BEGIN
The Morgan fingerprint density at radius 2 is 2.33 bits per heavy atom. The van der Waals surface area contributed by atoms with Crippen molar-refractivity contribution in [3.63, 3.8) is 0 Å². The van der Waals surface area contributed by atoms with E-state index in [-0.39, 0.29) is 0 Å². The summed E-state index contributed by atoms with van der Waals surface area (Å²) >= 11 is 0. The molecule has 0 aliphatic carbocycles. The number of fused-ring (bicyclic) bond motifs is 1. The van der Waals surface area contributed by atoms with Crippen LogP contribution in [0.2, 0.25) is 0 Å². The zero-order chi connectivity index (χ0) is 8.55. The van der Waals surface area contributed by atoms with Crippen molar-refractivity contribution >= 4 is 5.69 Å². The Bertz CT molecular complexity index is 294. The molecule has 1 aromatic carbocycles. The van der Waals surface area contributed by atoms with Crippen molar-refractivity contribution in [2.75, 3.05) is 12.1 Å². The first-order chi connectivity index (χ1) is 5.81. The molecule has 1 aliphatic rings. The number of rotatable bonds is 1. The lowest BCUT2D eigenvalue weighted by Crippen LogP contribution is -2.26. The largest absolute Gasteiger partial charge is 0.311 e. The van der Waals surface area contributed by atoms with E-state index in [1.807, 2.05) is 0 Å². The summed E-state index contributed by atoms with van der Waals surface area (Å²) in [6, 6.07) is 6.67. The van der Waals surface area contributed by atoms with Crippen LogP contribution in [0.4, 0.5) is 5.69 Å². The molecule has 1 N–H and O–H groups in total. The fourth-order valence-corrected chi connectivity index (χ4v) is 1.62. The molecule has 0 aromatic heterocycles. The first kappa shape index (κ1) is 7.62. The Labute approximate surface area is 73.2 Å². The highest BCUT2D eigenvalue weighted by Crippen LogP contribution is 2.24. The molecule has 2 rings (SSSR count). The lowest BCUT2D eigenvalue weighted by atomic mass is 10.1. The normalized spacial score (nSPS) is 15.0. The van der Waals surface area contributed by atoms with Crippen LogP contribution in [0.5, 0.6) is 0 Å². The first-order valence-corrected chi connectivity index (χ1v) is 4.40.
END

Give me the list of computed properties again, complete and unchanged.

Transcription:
The Morgan fingerprint density at radius 2 is 2.33 bits per heavy atom. The van der Waals surface area contributed by atoms with Crippen molar-refractivity contribution in [3.63, 3.8) is 0 Å². The van der Waals surface area contributed by atoms with E-state index in [-0.39, 0.29) is 0 Å². The summed E-state index contributed by atoms with van der Waals surface area (Å²) >= 11 is 0. The molecule has 0 aliphatic carbocycles. The number of fused-ring (bicyclic) bond motifs is 1. The van der Waals surface area contributed by atoms with Crippen LogP contribution in [0.2, 0.25) is 0 Å². The zero-order chi connectivity index (χ0) is 8.55. The van der Waals surface area contributed by atoms with Crippen molar-refractivity contribution >= 4 is 5.69 Å². The Bertz CT molecular complexity index is 294. The molecule has 1 aromatic carbocycles. The van der Waals surface area contributed by atoms with Crippen molar-refractivity contribution in [2.75, 3.05) is 12.1 Å². The first-order chi connectivity index (χ1) is 5.81. The molecule has 1 aliphatic rings. The number of rotatable bonds is 1. The lowest BCUT2D eigenvalue weighted by Crippen LogP contribution is -2.26. The largest absolute Gasteiger partial charge is 0.311 e. The van der Waals surface area contributed by atoms with E-state index in [1.807, 2.05) is 0 Å². The summed E-state index contributed by atoms with van der Waals surface area (Å²) in [6, 6.07) is 6.67. The van der Waals surface area contributed by atoms with Crippen LogP contribution in [0.4, 0.5) is 5.69 Å². The molecule has 1 N–H and O–H groups in total. The fourth-order valence-corrected chi connectivity index (χ4v) is 1.62. The molecule has 0 aromatic heterocycles. The first kappa shape index (κ1) is 7.62. The Labute approximate surface area is 73.2 Å². The highest BCUT2D eigenvalue weighted by Crippen LogP contribution is 2.24. The molecule has 2 rings (SSSR count). The lowest BCUT2D eigenvalue weighted by atomic mass is 10.1. The normalized spacial score (nSPS) is 15.0. The van der Waals surface area contributed by atoms with Crippen LogP contribution in [0.5, 0.6) is 0 Å². The first-order valence-corrected chi connectivity index (χ1v) is 4.40.